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Kenneth Hartman discusses prison reform and “the other death penalty”

By Upstate Institute on November 7, 2019

The Upstate Institute partnered with Hamilton College to bring author Kenneth E. Hartman to Colgate on Tuesday, November 5, 2019. Hartman served 38 years of a life without the possibility of parole sentence in the California State prison system before being released in 2017. Hartman discussed his time in prison to a full audience in Persson Auditorium, and described his activism in working to abolish the sentence of life without the possibility of parole (LWOP). LWOP is effectively, in Hartman’s words, “the other death penalty” sentence, without any of the legal or administrative safeguards rightly awarded to those condemned to the traditional forms of execution. LWOP exposes our society’s concealed beliefs that redemption and personal transformation are not possible for all human beings, and that it is reasonable and just to forever define an individual by his worst act. Life without the possibility of parole is wrong and should be abolished.

Hartman also discussed the importance of including prisoner voices in the prison reform process. Hartman argued that many of the ideas surrounding prison reform inevitably fail because they come out of a fundamental misunderstanding of the realities of prison. In his experience, prisoners are barred from participating in the conception and management of almost all prison programs, even though their voices have the ability to inform the conversation about reform in unique ways.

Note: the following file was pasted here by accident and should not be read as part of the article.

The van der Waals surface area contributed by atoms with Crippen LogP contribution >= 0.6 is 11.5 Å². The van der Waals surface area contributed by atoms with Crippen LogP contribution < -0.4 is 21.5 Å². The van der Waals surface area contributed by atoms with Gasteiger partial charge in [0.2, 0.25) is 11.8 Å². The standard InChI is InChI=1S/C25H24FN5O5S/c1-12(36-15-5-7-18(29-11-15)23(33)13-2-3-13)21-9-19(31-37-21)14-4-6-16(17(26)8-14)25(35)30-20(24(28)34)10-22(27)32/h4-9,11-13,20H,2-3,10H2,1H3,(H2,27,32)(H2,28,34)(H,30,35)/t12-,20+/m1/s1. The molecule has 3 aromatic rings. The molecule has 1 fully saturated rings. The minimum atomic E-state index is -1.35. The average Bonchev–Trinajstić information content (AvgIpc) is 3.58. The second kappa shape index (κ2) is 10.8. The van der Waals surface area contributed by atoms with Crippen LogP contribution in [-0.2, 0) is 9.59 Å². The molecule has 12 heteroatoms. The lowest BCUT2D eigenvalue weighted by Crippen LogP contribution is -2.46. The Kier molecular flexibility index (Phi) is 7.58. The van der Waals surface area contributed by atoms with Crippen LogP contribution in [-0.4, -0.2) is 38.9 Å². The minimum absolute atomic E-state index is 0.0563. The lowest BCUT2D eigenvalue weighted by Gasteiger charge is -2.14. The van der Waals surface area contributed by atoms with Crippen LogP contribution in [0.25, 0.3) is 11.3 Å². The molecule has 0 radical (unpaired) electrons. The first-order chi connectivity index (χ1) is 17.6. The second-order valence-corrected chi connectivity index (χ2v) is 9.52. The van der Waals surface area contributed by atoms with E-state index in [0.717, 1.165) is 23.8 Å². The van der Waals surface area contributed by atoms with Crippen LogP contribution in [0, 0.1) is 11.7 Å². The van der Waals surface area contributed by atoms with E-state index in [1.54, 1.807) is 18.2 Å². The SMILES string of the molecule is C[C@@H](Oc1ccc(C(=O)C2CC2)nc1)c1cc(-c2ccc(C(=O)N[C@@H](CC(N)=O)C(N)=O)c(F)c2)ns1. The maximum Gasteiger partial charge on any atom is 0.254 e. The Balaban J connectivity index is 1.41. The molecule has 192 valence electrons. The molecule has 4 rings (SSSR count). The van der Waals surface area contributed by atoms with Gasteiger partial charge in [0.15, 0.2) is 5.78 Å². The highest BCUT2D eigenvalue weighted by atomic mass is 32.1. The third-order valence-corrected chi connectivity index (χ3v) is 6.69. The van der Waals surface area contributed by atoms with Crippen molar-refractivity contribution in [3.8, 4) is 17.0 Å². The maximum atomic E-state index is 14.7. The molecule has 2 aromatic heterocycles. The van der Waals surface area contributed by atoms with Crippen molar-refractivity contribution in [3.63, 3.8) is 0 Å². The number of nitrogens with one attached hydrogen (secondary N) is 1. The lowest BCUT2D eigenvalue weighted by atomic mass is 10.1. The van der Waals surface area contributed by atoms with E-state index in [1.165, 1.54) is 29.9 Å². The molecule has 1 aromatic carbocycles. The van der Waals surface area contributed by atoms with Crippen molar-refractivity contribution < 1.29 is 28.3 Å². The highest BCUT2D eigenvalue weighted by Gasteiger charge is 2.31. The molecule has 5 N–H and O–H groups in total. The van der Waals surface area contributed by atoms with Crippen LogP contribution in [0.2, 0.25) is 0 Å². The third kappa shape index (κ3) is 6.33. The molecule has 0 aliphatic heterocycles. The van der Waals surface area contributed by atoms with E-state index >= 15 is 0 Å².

Hartman is the author of the award-winning memoir “Mother California: A Story of Redemption Behind Bars.” He has been published in Harper’s magazine, the New York Times, and in numerous other magazines and newspapers, mostly writing about the experience of serving time in prison. Ken is also the founder of The Other Death Penalty Project, works for a nonprofit that helps reentering formerly incarcerated people find housing, and is actively involved in the broad struggle to reform the criminal justice system. Since his release from prison, Ken has spoken at colleges and universities, moderated panels at criminal justice conventions, completed an internationally accredited Life Coach program, and continued to write. He now lives in the Los Angeles area.

This event was presented in partnership with Hamilton College and the Mohawk Consortium College in Prison program, and sponsored by the Office of the Dean of the Faculty, CORE 152 and Peace and Conflict Studies.

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